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In this paper I explore the ways in which Alexander of Aphrodisias employs and develops so-called ‘common notions’ as reliable starting points of deductive arguments. He combines contemporary developments in the Stoic and Epicurean use of common notions with Aristotelian dialectic, and axioms. This more comprehensive concept of common notions can be extracted from Alexander’s commentary on Metaphysics A 1–2. Alexander puts Aristotle’s claim that ‘all human beings by nature desire to know’ in a larger deductive framework, and adds weight to Aristotle’s use of the common understanding of the notion of ‘wisdom’. Finally I will indicate how these upgraded common notions are meant to play an important role in the general framework of metaphysics as a science.

Open Access
In: History of Philosophy & Logical Analysis
This collection of essays highlights Ancient, Byzantine and Medieval developments in the discussion of scientific method and argument in the comment(arie)s on Aristotle’s Posterior Analytics and related methodological passages in the Aristotelian corpus. Despite the importance of these discussions, the larger part of the commentary tradition on the Posterior Analytics still remains uncharted. The contributors to this volume identify and explore three important strands of interpretation, viz. (1) the reception of Aristotle’s logic of inquiry and theory of concept formation in Posterior Analytics II 19; (2) the influence of the Posterior Analytics on the evaluation of metaphysics as a science; and (3) the reception of Aristotle’s theory of demonstration, definition, and causation in Posterior Analytics book II.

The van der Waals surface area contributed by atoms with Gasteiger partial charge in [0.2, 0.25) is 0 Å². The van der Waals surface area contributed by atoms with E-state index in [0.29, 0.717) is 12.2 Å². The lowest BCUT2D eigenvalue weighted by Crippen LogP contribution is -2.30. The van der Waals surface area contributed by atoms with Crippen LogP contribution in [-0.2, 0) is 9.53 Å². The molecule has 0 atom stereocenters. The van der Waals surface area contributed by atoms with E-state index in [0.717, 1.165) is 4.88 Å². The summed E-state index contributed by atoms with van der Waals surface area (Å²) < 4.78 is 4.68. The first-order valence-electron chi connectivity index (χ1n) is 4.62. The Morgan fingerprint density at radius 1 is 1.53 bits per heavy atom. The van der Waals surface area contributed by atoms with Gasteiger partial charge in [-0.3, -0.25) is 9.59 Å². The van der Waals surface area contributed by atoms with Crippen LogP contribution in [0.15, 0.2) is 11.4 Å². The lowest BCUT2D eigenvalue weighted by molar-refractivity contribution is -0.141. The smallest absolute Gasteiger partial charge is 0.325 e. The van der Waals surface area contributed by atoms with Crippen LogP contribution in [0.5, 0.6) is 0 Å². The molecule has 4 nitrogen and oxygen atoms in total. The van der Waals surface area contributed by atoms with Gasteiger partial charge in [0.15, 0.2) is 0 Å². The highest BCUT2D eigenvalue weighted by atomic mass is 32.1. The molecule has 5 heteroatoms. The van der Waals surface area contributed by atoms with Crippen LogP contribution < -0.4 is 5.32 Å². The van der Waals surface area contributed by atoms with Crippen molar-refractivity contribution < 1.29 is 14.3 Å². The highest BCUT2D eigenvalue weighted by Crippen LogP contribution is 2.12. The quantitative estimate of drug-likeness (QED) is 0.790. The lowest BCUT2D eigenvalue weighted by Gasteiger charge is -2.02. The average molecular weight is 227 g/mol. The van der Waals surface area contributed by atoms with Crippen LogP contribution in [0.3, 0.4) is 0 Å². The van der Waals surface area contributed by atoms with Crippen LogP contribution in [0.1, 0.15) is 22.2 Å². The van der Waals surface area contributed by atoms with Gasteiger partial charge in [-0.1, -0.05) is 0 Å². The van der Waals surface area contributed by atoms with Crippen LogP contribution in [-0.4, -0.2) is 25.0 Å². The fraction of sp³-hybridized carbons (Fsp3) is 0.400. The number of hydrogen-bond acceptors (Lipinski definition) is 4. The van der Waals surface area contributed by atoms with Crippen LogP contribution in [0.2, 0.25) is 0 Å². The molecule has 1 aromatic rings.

In: Theophrastus of Eresus Commentary Volume 8
In: The Philosophy of Dionysius the Areopagite
In: Proklos. Methode, Seelenlehre, Metaphysik
In: The Sceptical Road
Studies in Ancient Philosophy
Philosophia Antiqua is the leading series specializing in books on Ancient Philosophy, covering the entire history of the subject from the Presocratics through Plato, Aristotle and the Stoics to the Neoplatonists of late Antiquity. The series has recently tended to emphasize areas that once used to be under-represented in the literature, for example Hellenistic philosophy, the skeptical tradition, Galen and other non-Platonist authors of later Antiquity, but this merely reflects a shifting focus in the field and is not a matter of deliberate policy. The over-riding concern of the series is to promote scholarship of the highest quality and originality, publishing work specifically oriented towards texts (editions, commentaries, translations), but also monographs, including both those that offer new readings of familiar – or less familiar – texts and those that explore the intersections between ancient and modern topics and approaches. Volumes are published in English, French and German. The series includes edited volumes that show a clear and coherent focus, but does not normally host Festschriften or Memorial volumes.
The medieval term musica was used in a broader sense than the modern term music. As a subject of the Quadrivium, musica was a mathematical subject in its own right, which is foreign to modern musical thinking. As part of philosophy, musica figured within a manifold network of sciences (e.g. Astronomy, Natural Philosophy) which since ca. 1200 were taught properly in the Faculty of Arts.
Containing articles by specialists in medieval music and philosophy, this volume highlights aspects of the emergence and theory of knowledge, and the appearance of more aesthetic conceptions of music.